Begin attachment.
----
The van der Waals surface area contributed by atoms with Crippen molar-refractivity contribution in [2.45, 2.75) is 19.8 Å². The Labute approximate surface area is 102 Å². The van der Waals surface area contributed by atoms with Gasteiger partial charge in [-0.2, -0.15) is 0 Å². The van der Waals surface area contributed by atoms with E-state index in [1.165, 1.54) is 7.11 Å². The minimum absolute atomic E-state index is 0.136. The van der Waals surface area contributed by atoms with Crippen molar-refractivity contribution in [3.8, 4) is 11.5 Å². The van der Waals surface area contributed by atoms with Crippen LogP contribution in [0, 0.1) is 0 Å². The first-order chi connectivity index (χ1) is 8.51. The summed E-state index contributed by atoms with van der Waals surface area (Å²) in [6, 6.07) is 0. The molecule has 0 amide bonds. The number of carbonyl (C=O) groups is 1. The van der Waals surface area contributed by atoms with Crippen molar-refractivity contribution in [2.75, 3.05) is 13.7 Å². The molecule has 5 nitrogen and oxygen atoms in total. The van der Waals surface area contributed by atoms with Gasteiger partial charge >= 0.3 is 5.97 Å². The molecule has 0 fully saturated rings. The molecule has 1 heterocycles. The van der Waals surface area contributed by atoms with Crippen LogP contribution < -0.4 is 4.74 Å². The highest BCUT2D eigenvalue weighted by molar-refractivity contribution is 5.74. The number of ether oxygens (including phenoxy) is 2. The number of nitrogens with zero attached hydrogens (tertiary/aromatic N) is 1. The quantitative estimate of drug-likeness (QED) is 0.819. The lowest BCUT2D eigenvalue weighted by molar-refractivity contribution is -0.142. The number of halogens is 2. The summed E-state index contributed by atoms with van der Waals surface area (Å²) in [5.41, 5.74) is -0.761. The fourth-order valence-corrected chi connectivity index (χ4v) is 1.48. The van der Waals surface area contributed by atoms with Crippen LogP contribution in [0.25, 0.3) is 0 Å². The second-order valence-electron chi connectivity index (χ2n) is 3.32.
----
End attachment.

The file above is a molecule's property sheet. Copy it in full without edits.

The van der Waals surface area contributed by atoms with Crippen molar-refractivity contribution in [2.45, 2.75) is 19.8 Å². The Labute approximate surface area is 102 Å². The van der Waals surface area contributed by atoms with Gasteiger partial charge in [-0.2, -0.15) is 0 Å². The van der Waals surface area contributed by atoms with E-state index in [1.165, 1.54) is 7.11 Å². The minimum absolute atomic E-state index is 0.136. The van der Waals surface area contributed by atoms with Crippen molar-refractivity contribution in [3.8, 4) is 11.5 Å². The van der Waals surface area contributed by atoms with Crippen LogP contribution in [0, 0.1) is 0 Å². The first-order chi connectivity index (χ1) is 8.51. The summed E-state index contributed by atoms with van der Waals surface area (Å²) in [6, 6.07) is 0. The molecule has 0 amide bonds. The number of carbonyl (C=O) groups is 1. The van der Waals surface area contributed by atoms with Crippen molar-refractivity contribution in [2.75, 3.05) is 13.7 Å². The molecule has 5 nitrogen and oxygen atoms in total. The van der Waals surface area contributed by atoms with Gasteiger partial charge >= 0.3 is 5.97 Å². The molecule has 0 fully saturated rings. The molecule has 1 heterocycles. The van der Waals surface area contributed by atoms with Crippen LogP contribution < -0.4 is 4.74 Å². The highest BCUT2D eigenvalue weighted by molar-refractivity contribution is 5.74. The number of ether oxygens (including phenoxy) is 2. The number of nitrogens with zero attached hydrogens (tertiary/aromatic N) is 1. The quantitative estimate of drug-likeness (QED) is 0.819. The lowest BCUT2D eigenvalue weighted by molar-refractivity contribution is -0.142. The number of halogens is 2. The summed E-state index contributed by atoms with van der Waals surface area (Å²) in [5.41, 5.74) is -0.761. The fourth-order valence-corrected chi connectivity index (χ4v) is 1.48. The van der Waals surface area contributed by atoms with Crippen LogP contribution in [0.25, 0.3) is 0 Å². The second-order valence-electron chi connectivity index (χ2n) is 3.32.